Have you ever wondered what it's like to step into a cutting-edge tech company’s VP of Growth’s shoes? In this post, we invite you to dive into Alex Paul’s captivating world, thriving in an environment where innovation and adaptability reign supreme. Join us as we unravel the complexities and dynamism of a role that goes beyond conventional titles and job descriptions. Let’s go!
Let’s start by defining the role
Labelling my job is up to you — I personally don't like the term "Growth Hacker" 😅. However, this term helps many people better understand what drives me as the "VP of Growth" at Leadzai.
My general mission at Leadzai is to help the company diversify its offerings. This is done by validating the demands of directly acquired customers and scaling up to become the global go-to provider of affordable, top-notch campaigns for small business owners. This mission is exciting and demanding since I am helping establish something new parallel to Leadzai’s existing (and very successful) partner-focused business area. Apart from that, I don't have a clear set of static responsibilities; I just try to constantly achieve concrete goals that help us get closer to the ones related to my mission. For this, I use various skills, tools and mental models from performance marketing, programming, web automation, data science, entrepreneurship, psychology and others.
One constant focus is to improve our funnel performance cost-effectively, positively impacting our profitability. The first months have been successful — and I have complete confidence in a future scenario where the term “Leadzai” is globally used by SMB owners just as frequently as “WhatsApp” — all within the next two years.
Little Routines, Massive Goals
I will be honest and say that I currently barely follow any routines. At the current growth stage, things are very dynamic and the people or teams I collaborate with change frequently, depending on the milestones being achieved or questions answered. I look at company subsystems daily and try to understand them better with the help of many mental models that I apply to data or observations.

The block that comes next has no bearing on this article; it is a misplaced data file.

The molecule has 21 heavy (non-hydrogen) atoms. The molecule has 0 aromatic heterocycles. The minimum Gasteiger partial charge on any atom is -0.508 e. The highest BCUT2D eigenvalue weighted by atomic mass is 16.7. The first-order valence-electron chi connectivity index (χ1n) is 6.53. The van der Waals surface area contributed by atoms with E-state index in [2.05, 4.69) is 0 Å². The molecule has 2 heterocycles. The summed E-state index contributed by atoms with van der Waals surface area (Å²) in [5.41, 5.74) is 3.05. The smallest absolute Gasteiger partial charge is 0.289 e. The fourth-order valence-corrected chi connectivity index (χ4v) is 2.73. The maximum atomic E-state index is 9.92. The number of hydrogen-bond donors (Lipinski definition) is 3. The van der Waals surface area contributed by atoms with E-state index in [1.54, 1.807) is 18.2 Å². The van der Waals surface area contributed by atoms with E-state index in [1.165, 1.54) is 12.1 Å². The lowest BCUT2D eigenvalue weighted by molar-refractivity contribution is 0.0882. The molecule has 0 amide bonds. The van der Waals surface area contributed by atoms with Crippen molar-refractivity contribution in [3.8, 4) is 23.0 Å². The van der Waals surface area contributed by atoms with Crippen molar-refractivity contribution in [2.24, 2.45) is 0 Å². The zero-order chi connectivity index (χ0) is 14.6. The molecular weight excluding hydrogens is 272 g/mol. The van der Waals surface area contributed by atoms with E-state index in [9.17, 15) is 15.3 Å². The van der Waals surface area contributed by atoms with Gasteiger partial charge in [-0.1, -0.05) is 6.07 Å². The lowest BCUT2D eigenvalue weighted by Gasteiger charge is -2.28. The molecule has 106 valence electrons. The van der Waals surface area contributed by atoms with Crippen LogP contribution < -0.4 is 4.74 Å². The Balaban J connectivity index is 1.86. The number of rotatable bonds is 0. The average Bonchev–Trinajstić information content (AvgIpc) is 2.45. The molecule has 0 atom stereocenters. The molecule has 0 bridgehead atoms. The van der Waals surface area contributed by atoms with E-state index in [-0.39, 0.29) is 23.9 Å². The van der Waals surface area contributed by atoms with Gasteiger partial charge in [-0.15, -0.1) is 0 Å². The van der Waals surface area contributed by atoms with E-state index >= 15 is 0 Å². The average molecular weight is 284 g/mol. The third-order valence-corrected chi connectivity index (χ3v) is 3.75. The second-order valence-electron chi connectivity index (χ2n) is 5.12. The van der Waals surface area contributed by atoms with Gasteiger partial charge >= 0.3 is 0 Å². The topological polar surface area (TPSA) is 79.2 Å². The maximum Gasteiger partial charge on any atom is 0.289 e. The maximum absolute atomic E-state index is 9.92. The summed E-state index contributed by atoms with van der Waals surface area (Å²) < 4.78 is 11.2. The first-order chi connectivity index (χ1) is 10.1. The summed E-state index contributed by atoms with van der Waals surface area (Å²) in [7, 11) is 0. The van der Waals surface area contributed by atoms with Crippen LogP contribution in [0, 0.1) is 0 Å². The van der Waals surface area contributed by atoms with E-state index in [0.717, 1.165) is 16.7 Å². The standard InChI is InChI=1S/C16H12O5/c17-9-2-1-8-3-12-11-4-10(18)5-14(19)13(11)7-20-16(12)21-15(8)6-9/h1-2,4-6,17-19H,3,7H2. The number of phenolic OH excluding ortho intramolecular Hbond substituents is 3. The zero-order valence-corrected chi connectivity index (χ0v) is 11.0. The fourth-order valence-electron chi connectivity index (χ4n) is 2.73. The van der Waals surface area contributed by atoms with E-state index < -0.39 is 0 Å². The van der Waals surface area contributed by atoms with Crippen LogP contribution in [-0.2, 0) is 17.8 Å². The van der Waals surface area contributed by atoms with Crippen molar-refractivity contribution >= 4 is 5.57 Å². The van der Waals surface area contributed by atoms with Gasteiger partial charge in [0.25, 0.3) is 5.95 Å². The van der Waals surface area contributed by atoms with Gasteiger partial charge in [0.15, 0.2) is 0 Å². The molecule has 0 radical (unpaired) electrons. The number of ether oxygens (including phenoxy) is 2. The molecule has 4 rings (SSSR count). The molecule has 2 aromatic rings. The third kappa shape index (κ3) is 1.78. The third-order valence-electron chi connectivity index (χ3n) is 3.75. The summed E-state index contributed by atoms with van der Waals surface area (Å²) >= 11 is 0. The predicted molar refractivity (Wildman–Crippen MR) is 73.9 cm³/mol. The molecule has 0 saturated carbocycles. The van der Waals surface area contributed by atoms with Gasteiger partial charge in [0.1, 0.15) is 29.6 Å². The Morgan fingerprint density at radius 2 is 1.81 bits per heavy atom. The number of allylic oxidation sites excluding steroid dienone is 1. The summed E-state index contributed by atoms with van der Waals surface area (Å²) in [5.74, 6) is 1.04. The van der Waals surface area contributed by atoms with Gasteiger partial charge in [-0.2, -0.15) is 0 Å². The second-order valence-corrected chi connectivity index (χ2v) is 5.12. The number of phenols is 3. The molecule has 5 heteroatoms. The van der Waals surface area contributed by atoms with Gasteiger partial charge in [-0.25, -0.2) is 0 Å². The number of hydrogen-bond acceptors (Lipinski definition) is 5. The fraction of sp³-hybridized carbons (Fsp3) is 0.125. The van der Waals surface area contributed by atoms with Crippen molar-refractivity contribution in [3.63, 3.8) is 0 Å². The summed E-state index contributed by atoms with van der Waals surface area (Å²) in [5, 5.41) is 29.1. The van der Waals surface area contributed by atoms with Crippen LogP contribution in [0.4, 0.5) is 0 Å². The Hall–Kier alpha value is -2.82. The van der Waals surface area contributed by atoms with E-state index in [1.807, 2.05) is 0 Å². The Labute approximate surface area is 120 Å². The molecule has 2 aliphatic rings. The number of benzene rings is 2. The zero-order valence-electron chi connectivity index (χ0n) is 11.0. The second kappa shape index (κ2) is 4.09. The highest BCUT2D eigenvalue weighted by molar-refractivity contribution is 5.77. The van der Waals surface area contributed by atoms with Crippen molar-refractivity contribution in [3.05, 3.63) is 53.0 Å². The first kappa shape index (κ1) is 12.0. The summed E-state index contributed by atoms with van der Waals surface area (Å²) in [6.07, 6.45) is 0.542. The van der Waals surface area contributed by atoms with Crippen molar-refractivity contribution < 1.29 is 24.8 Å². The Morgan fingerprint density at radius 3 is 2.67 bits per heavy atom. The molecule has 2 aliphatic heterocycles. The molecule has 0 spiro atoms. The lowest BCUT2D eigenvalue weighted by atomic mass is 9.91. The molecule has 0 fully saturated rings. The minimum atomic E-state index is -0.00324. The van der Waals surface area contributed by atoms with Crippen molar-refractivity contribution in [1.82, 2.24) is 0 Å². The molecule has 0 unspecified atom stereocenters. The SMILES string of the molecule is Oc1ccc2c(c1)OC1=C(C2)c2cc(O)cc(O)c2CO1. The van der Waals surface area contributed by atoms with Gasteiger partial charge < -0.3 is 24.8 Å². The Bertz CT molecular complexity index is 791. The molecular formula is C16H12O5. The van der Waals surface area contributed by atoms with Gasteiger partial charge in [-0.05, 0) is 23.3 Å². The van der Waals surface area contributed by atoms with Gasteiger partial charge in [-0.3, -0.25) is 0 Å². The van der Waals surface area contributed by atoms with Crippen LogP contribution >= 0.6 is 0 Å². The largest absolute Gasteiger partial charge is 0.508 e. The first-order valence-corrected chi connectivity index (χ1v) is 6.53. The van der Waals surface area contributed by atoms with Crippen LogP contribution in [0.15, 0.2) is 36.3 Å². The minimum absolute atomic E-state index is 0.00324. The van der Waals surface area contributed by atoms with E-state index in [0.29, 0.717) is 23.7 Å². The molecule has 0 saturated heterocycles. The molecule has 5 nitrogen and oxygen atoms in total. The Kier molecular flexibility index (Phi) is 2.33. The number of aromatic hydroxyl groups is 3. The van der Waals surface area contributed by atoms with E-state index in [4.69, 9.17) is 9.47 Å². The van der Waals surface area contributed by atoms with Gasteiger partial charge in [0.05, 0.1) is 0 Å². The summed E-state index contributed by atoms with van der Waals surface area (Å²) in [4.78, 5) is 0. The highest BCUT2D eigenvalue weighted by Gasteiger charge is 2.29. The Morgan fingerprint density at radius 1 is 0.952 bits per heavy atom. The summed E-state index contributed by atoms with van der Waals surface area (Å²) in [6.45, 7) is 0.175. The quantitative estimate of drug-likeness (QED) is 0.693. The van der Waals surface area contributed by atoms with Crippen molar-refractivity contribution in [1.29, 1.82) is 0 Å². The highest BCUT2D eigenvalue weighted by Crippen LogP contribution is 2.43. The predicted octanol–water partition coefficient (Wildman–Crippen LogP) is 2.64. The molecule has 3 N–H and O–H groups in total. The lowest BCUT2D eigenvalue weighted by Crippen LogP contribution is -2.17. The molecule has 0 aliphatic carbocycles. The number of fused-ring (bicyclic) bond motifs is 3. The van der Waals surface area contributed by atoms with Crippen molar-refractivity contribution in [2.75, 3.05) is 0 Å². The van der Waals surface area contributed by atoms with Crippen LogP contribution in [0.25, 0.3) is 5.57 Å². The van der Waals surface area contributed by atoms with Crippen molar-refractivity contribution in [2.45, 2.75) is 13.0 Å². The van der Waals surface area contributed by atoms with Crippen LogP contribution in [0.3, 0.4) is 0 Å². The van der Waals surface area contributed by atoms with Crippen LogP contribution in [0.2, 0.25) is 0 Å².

Eventually, I find variables suitable for further testing regarding their ability to reduce risk or cost while maximising profit or value for our customers (which I believe go hand in hand). I do not limit myself to marketing or product-related subsystems. For example, let’s say I identify the emergence of some type of risk regarding OpSec (Operations Security). In that case, my intuition kicks in, and I might become obsessed with solving the problem before I continue with a project I could afford to pause.
The fundamental driver for me is to prove that goals previously considered “insane” or “delusional” can be achieved through figuring out the right “configuration” of tactics, communication, timing (and some luck).
I believe that decisions lead to success, not actions. And I think that decisions are predominantly questions that have not yet been answered. I often perceive the execution of decisions as annoying because I am mainly driven by making new decisions, validating and learning from previous ones, and then starting the whole cycle again. But coming back to finding the answers to questions, I believe the only bulletproof way is to find answers in data - which brings us to the next part: my daily activities involving data in different ways.
Common Daily Activities
The number of meetings I attend varies greatly and depends on the current focus. There are times when I will only have 1 to 2 meetings weekly, but this also has to do with my preference for asynchronous communication, which I consider more efficient.
Dealing with Ambiguity
As a "growth hacker", there are only two ways you can be perceived long-term in a corporate environment: as someone who wins or somebody who loses. You can't do this job long-term if you don't work daily to be mentally strong, stable, and focused on the result you want. At the beginning of my career, I found this very difficult. At some point, I discovered that meditation, breathing exercises (I have been enthusiastically practising the "Wim Hof Method" for years, including ice bathing in winter) and other strategies are not enough to face the massive pressure that goes hand in hand with enormous challenges.
I feel that the power and fruitful impact of hard work and mindful learning are underrated nowadays, especially regarding the impact on our ambiguity tolerance and “locus of control”. Making the wrong decisions feels horrible sometimes, but I try to cultivate the habit of reframing “mistakes” as something positive: they’re data that points us in the right direction. I am just a human and will always fight against fear, but the more goals I achieve through hard work, the more confident I feel about success in uncertain scenarios —pretty simple.
Are you intrigued by Leadzai's captivating journey? Explore our career opportunities here if you're ready to make a lasting impact.